TI: Yeah, it's a free flight one. But you only put in just enough gasoline so it'd only go just a little ways, make sure it don't go out.

KP: With an 049 engine, do you remember?

TI: You know, I don't even recall what it was.

KP: It looks like it.

RP: So you would have regular meetings, get-togethers with, with your club members?

TI: Oh, yeah. Saturdays and Sundays. It was out in the wide open.

RP: Tom, did you ever hike up to the, to the base of the mountains there, take any walks from the reservoir up there?

TI: I did one time, but that's quite a ways up there. And if you ride a car up, that's something else. But to walk up there is something else.

RP: Even from the reservoir.

TI: Yeah.

RP: Now, did you have access to a vehicle, is that how you got up to the reservoir and back every day?

TI: Well, yeah. The guard went with us, but he was an old man. We could have overpowered him if we wanted. He was a guy, possibly eighty years old, and he was a guard.

RP: So he would just escort you up there?

TI: And ride back with us.

RP: Ride back with you?

TI: Yeah. He was a nice guy.

<End Segment 10> - Copyright © 2008 Manzanar National Historic Site and Densho. All Rights Reserved.

<Begin Segment 11>

RP: So you left, do you remember the day that you left camp with your truck loaded up? And what did it feel like to drive out of there?

TI: Well, when I, we loaded up with all our belongings and drove up to the first stop, that was a local in-camp police. He said, "Where did this come from?" And I was gonna explain to him that I noticed that the MPs out at the first gate were telling us to, "Hurry up, come on." So I said, "Hey, they want us to go." So the interior police looked and said, "Oh, yeah, go ahead." So I didn't have to tell any lies, and we drove on out. And the military police didn't say anything, they just said, "Go ahead," so we left. Of course, we had a fellow ahead of us leading the way.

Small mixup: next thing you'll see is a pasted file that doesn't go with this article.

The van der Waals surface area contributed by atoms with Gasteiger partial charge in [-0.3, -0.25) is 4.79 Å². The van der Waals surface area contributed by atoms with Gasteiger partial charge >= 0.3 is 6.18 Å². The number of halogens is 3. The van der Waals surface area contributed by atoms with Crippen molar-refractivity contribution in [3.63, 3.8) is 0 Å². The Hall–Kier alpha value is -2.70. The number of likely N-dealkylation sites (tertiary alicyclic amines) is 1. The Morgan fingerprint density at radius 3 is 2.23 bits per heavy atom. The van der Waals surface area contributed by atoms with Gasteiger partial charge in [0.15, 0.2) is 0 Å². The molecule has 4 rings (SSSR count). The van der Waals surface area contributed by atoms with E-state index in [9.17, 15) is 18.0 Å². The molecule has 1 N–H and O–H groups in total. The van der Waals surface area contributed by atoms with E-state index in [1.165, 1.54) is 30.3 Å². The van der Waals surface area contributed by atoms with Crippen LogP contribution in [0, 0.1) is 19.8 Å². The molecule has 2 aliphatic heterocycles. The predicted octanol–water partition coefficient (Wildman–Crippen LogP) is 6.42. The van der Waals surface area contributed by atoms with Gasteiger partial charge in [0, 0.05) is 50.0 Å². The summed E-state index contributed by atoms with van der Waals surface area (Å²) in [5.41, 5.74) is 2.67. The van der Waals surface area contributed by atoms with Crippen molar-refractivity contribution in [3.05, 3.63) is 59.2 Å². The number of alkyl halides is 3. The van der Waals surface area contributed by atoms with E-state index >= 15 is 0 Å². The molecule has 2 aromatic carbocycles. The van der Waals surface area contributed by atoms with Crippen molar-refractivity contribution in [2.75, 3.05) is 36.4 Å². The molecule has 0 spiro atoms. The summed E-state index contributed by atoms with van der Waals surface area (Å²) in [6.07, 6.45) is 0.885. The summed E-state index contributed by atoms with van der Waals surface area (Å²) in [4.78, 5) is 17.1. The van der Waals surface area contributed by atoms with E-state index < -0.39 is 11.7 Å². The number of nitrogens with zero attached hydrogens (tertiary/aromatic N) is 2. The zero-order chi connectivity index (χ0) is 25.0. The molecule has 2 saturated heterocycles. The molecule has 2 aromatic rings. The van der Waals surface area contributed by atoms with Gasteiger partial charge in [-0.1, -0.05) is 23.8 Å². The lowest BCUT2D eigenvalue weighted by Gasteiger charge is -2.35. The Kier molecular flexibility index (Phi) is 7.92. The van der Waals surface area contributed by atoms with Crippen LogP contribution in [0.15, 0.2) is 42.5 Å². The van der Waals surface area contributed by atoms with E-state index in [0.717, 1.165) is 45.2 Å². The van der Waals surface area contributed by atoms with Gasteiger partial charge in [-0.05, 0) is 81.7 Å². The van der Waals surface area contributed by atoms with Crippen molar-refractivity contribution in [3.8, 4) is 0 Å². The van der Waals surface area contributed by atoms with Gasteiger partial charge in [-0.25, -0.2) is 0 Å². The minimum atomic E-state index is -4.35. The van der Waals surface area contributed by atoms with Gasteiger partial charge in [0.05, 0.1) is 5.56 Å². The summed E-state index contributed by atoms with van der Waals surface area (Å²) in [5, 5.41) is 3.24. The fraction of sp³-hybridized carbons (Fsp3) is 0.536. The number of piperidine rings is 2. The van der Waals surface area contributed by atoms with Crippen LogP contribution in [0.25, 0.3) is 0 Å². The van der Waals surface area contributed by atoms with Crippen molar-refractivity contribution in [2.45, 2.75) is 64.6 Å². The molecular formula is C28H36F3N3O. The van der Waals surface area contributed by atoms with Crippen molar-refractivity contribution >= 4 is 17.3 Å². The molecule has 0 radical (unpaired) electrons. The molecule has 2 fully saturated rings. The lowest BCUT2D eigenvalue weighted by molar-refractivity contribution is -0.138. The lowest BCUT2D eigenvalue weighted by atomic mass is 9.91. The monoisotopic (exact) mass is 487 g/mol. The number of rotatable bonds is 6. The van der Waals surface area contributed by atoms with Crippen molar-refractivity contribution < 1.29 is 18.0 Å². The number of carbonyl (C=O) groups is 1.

RP: Who was that?

TI: Oh, I don't know what his name was.

RP: Was he an escort?

TI: Escort, yeah.

RP: In a separate vehicle?

TI: Yeah, oh, yeah. So they drove on ahead of us, we followed 'em.

RP: Went up Highway 395 all the way?

TI: Yeah, uh-huh. And from the border they said, "You know the way, go ahead." So we went on ahead, and they turned around and went back.

RP: Oh, how far up did they go with you?

TI: To the border.

RP: Oh, it's the border, okay. And then the rest of the drive to Reno...

TI: Yeah. Of course, I was a little bit afraid maybe I might get in trouble. But nothing happened. We drove all the way into Reno. We had plenty of gasoline because I had gasoline that I had borrowed from the motor pool. [Laughs] In chlorine cans, chlorine that we used in the water supply.